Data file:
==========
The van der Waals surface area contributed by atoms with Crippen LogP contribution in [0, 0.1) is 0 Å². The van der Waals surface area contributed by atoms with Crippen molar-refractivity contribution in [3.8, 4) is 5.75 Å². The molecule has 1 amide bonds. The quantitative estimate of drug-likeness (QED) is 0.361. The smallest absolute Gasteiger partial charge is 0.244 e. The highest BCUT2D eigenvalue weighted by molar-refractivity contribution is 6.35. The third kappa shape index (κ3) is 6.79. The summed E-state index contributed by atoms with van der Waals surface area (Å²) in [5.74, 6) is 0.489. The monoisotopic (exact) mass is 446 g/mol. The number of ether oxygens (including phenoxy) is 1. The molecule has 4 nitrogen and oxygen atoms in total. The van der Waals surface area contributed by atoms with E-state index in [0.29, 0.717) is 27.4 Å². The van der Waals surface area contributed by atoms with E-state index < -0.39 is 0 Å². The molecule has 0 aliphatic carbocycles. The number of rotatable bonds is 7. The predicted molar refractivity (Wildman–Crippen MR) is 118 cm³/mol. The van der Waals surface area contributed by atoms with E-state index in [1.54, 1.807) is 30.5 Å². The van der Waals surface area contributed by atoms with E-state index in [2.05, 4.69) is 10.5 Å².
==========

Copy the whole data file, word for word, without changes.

The van der Waals surface area contributed by atoms with Crippen LogP contribution in [0, 0.1) is 0 Å². The van der Waals surface area contributed by atoms with Crippen molar-refractivity contribution in [3.8, 4) is 5.75 Å². The molecule has 1 amide bonds. The quantitative estimate of drug-likeness (QED) is 0.361. The smallest absolute Gasteiger partial charge is 0.244 e. The highest BCUT2D eigenvalue weighted by molar-refractivity contribution is 6.35. The third kappa shape index (κ3) is 6.79. The summed E-state index contributed by atoms with van der Waals surface area (Å²) in [5.74, 6) is 0.489. The monoisotopic (exact) mass is 446 g/mol. The number of ether oxygens (including phenoxy) is 1. The molecule has 4 nitrogen and oxygen atoms in total. The van der Waals surface area contributed by atoms with E-state index in [0.29, 0.717) is 27.4 Å². The van der Waals surface area contributed by atoms with E-state index < -0.39 is 0 Å². The molecule has 0 aliphatic carbocycles. The number of rotatable bonds is 7. The predicted molar refractivity (Wildman–Crippen MR) is 118 cm³/mol. The van der Waals surface area contributed by atoms with E-state index in [1.54, 1.807) is 30.5 Å². The van der Waals surface area contributed by atoms with E-state index in [2.05, 4.69) is 10.5 Å².